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FLOROURACIL 5% W/W CREAM

Active substance(s): FLUOROURACIL

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Efudix® 5% w/w Cream

2586
04.04.14[2]

(fluorouracil)
PATIENT INFORMATION LEAFLET
Read all of this leaflet carefully before you start using this medicine.
- Keep this leaflet. You may need to read it again.
- If you have any further questions, ask your doctor or pharmacist.
- This medicine has been prescribed for you. Do not pass it on to others. It
may harm them, even if their symptoms are the same as yours.
- If you experience any side effect and this becomes serious, tell your
doctor or pharmacist.
Your medicine will be referred to as Efudix Cream throughout the following
leaflet.

In particular, tell your doctor if you are using:
- medicines to treat chickenpox or shingles (brivudine, sorivudine) or
have used them in the last 4 weeks. These medicines may increase the
possibility of unwanted effects with Efudix Cream.
Pregnancy and breast-feeding
Do not use Efudix Cream and tell your doctor if you are pregnant, think you
might be pregnant or you are breast-feeding.
Important information about some of the ingredients of Efudix Cream
Efudix Cream contains some ingredients that can cause side effects. These
are:
- stearyl alcohol and propylene glycol, which can cause local skin irritations
(e.g. contact dermatitis, which is an inflammation of the skin).
- E218 (methyl parahydroxybenzoate) and E216 (propyl
parahydroxybenzoate), which can cause allergic reactions.

In this leaflet:
1. What Efudix Cream is and what it is used for
2. Before you use Efudix Cream
3. How to use Efudix Cream
4. Possible side effects
5. How to store Efudix Cream
6. Further information

Do not use Efudix Cream if you are allergic to any of its ingredients.

1. WHAT EFUDIX CREAM IS AND WHAT IT IS USED FOR
Efudix Cream is used to treat skin conditions such as growths of the skin
(keratoses) and some simple skin cancers. The active ingredient
fluorouracil, belongs to a group of anti-cancer medicines.

If you swallow some cream contact your doctor, pharmacist or go to your
nearest hospital straight away.

Important Information about How Efudix Cream Works
Efudix Cream destroys cancerous and pre-cancerous cells, while having
little effect on normal cells.
When you use Efudix Cream it is likely that the area of the skin that you are
treating will become red. This will probably be followed by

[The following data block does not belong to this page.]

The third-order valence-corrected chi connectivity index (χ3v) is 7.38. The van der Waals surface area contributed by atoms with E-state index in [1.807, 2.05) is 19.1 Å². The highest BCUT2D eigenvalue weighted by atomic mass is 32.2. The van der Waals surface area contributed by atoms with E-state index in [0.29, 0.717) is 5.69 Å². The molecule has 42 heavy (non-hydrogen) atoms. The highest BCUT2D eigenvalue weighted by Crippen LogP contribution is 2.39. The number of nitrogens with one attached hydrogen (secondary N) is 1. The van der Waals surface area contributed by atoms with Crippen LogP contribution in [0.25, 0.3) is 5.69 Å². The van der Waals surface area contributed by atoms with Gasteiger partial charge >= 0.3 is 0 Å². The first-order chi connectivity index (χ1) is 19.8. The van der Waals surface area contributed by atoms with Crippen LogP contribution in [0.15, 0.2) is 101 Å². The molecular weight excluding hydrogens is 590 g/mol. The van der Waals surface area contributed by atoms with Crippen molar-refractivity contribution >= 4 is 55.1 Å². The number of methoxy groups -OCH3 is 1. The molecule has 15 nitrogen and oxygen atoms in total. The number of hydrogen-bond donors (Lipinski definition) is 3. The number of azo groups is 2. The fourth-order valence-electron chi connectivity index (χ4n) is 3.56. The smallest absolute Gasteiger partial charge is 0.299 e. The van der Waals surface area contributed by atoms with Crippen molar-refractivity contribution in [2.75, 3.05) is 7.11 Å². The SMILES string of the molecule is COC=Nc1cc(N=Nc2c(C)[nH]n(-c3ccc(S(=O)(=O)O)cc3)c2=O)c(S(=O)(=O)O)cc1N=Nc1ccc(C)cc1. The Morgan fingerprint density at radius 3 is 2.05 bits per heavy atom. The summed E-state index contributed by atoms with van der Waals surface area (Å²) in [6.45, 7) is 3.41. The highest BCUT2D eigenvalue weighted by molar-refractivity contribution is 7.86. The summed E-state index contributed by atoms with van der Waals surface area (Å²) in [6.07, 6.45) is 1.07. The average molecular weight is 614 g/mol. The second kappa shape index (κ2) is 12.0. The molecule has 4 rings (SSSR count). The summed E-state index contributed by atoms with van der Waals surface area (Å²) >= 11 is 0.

inflammation/swelling, possibly some discomfort, skin erosion and
eventually, healing. This is the expected normal response to treatment and
shows that Efudix Cream is working.
Sometimes the response is more severe (see section 4 “Possible Side
Effects”). If your skin becomes much worse, you experience pain or if you
are worried, talk to your doctor. Your doctor may prescribe you another
cream to relieve any discomfort.
After stopping treatment you may find that your skin takes one to two
months to heal completely.
Efudix Cream will also treat abnormalities of the skin that were previously
not visible to the naked eye, and these abnormalities may become red and
inflamed.
2. BEFORE YOU USE EFUDIX CREAM
Do not use Efudix Cream if you:
- are allergic (hypersensitive) to fluorouracil or any other ingredients in this
medicine (these are listed in section 6, “Further Information”).
- are pregnant, think you may be pregnant, or are breast-feeding.
- are using any medicines known as antiviral nucleosides (e.g. brivudine,
sorivudine). These medicines are usually used to treat chickenpox or
shingles.
Efudix Cream is not for use in anyone under 18 years of age.
Take special care with Efudix Cream if you:
- are applying this cream around your eyelids, nose or lips, and avoid
contact with the eyes or mouth (see section 3, “How to use Efudix
Cream”).
- have open cuts. Do not use this cream on open cuts as this can lead to
too much cream being absorbed into the blood, which very rarely, can
cause side effects.
- have reduced activity/deficiency of the enzyme DPD (dihydropyrimidine
dehydrogenase).
Sunlight may increase the effects of Efudix Cream and it may result in
increased skin reactions. To prevent this you must try to stay out of direct
sunlight as much as possible while using the cream and must not use a
sunlamp or sun bed.
Using other medicines
Tell your doctor or pharmacist if you are taking or have recently taken any
other medicines, including medicines obtained without a prescription. This
is very important, as using more than one medicine at the same time can
strengthen or weaken the effect of the medicines involved.

3. HOW TO USE EFUDIX CREAM
Always use Efudix Cream exactly as your doctor has told you. You must